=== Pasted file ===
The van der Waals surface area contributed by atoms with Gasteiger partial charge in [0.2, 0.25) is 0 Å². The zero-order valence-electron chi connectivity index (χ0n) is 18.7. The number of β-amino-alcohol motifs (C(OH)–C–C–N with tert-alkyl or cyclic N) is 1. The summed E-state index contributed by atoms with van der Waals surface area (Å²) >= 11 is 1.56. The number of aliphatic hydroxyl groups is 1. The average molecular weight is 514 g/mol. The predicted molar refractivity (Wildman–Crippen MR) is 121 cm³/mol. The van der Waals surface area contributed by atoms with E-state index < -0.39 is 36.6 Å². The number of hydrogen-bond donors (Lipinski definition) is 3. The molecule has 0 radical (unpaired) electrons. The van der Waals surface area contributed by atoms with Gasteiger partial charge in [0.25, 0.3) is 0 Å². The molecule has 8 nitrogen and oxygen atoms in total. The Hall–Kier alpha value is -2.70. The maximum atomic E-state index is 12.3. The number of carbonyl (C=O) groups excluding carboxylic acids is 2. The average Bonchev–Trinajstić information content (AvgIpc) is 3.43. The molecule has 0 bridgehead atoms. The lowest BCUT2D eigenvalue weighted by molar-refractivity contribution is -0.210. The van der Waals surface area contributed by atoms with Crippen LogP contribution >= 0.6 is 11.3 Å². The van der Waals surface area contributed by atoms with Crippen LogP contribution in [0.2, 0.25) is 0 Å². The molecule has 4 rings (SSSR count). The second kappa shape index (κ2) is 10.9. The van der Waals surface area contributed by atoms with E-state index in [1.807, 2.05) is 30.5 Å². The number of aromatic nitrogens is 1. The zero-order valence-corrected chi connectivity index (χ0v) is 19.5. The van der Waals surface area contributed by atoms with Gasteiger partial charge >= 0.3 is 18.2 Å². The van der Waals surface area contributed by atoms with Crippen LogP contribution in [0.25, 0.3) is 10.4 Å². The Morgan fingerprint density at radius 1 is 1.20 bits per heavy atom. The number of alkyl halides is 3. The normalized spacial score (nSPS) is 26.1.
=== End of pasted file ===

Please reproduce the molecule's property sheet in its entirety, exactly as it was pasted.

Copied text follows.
The van der Waals surface area contributed by atoms with Gasteiger partial charge in [0.2, 0.25) is 0 Å². The zero-order valence-electron chi connectivity index (χ0n) is 18.7. The number of β-amino-alcohol motifs (C(OH)–C–C–N with tert-alkyl or cyclic N) is 1. The summed E-state index contributed by atoms with van der Waals surface area (Å²) >= 11 is 1.56. The number of aliphatic hydroxyl groups is 1. The average molecular weight is 514 g/mol. The predicted molar refractivity (Wildman–Crippen MR) is 121 cm³/mol. The van der Waals surface area contributed by atoms with E-state index < -0.39 is 36.6 Å². The number of hydrogen-bond donors (Lipinski definition) is 3. The molecule has 0 radical (unpaired) electrons. The van der Waals surface area contributed by atoms with Gasteiger partial charge in [0.25, 0.3) is 0 Å². The molecule has 8 nitrogen and oxygen atoms in total. The Hall–Kier alpha value is -2.70. The maximum atomic E-state index is 12.3. The number of carbonyl (C=O) groups excluding carboxylic acids is 2. The average Bonchev–Trinajstić information content (AvgIpc) is 3.43. The molecule has 0 bridgehead atoms. The lowest BCUT2D eigenvalue weighted by molar-refractivity contribution is -0.210. The van der Waals surface area contributed by atoms with Crippen LogP contribution >= 0.6 is 11.3 Å². The van der Waals surface area contributed by atoms with Crippen LogP contribution in [0.2, 0.25) is 0 Å². The molecule has 4 rings (SSSR count). The second kappa shape index (κ2) is 10.9. The van der Waals surface area contributed by atoms with E-state index in [1.807, 2.05) is 30.5 Å². The number of aromatic nitrogens is 1. The zero-order valence-corrected chi connectivity index (χ0v) is 19.5. The van der Waals surface area contributed by atoms with Gasteiger partial charge >= 0.3 is 18.2 Å². The van der Waals surface area contributed by atoms with Crippen LogP contribution in [0.25, 0.3) is 10.4 Å². The Morgan fingerprint density at radius 1 is 1.20 bits per heavy atom. The number of alkyl halides is 3. The normalized spacial score (nSPS) is 26.1.